Pakistanis check the site of a bomb blast in Karachi on Sunday. Officials… (Fareed Khan / AP )
ISLAMABAD, Pakistan — At least 30 people were killed and dozens injured Sunday when either one or two bombs exploded in a Shiite-majority neighborhood of Karachi, local officials said.
Initial reports said that two blasts had detonated near a Shiite Muslim prayer hall in the populous port city. The first occurred about 7 p.m. as people left religious celebrations, television networks reported, while the second, less-powerful explosion took place in the same area about 10 minutes later.
Authorities later referred to a single blast, which they said was caused by a car bomb.
[Updated 1:15 p.m. March 3: The Associated Press, citing a top government official, Taha Farooqi, said at least 37 people were confirmed dead and 141 wounded.]
No group claimed immediate responsibility. The banned Lashkar-e-Jhangvi insurgent group has claimed credit in the past for a string of attacks on Shiites around Pakistan.
The area where Sunday’s attack took place, Karachi’s densely populated Abbas Town, has a sizable Shiite population and early indications were that the strike was designed to fan sectarian violence between minority Shiite and majority Sunni Muslims.
Provincial Police Chief Fayaz Leghari said at least three police officials were among the dead.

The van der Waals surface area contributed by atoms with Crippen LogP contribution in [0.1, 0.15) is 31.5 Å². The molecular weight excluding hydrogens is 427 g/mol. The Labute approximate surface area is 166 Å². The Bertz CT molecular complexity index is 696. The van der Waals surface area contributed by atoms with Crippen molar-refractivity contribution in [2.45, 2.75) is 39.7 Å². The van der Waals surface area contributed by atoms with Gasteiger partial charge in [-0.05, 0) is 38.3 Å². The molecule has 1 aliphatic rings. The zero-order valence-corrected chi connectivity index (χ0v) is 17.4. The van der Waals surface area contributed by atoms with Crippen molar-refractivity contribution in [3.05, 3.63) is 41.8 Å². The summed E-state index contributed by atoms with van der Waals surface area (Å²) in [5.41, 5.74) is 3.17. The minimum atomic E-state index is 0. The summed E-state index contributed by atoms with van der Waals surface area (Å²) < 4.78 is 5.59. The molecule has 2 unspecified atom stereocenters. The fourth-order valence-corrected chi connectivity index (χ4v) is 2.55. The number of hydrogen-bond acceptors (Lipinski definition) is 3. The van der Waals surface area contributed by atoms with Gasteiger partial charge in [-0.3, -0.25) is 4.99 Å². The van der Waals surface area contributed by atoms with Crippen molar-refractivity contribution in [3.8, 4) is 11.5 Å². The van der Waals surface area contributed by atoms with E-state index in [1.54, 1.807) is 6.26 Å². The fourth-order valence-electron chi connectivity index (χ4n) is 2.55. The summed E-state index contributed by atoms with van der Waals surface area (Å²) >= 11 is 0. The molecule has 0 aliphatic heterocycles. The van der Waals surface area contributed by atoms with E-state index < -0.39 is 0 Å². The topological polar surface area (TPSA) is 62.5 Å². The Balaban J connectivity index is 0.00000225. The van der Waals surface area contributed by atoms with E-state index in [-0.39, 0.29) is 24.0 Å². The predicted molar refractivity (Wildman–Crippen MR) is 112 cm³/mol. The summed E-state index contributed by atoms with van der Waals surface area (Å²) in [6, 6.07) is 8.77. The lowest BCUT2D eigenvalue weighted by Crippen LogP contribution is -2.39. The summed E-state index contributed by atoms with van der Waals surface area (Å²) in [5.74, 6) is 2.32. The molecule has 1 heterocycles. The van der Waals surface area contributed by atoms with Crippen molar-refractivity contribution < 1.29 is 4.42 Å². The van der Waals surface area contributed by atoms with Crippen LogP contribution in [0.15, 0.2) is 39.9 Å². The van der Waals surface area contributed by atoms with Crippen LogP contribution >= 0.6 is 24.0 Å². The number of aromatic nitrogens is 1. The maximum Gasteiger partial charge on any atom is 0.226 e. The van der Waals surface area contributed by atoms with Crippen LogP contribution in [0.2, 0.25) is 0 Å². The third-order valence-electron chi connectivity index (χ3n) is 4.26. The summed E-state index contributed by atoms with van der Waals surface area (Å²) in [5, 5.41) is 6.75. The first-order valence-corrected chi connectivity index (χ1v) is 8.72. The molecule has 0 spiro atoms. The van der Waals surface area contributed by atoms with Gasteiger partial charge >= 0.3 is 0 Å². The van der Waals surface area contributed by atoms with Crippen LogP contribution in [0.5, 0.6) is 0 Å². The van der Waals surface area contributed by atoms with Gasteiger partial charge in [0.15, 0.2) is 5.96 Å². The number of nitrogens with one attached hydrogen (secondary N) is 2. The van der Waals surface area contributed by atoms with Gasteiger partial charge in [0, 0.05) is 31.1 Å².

The explosion caused an electricity blackout and sparked panic in the area, blowing out windows in nearby structures and damaging numerous stores, local media reported. Television footage showed black smoke rising into the air and fire bellowing from badly hit buildings as workers struggled to rescue survivors from the debris.
"There were two blasts and firing also,” a witness told local TV. “First I collected the dead body of a 4-year-old child and then we continued collecting bodies. The federal and provincial governments have totally failed to provide security to the citizens.”
In a statement, Prime Minister Raja Pervez Ashraf condemned the attack, ordered an investigation and called on local officials to coordinate relief efforts. Those who target innocent civilians are “serving the interests of anti-state and anti-social elements,” his office added in the statement.
The government of Sindh province, where Karachi is located, declared that Monday would be a day of mourning, with all government and private educational institutions in Karachi — the nation's largest city — closed. Transport unions also said they would not work Monday.
Extremists in Pakistan have stepped up attacks on Shiite communities in recent months in a bid to seed distrust and undermine government control. Last month, over 90 people died when three blasts hit a busy Shiite community in the southwestern city of Quetta. Some families of those killed initially refused to bury their dead, angered over what they said was the government’s failure to protect their community.
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Kahn reported from Islamabad and Magnier from New Delhi.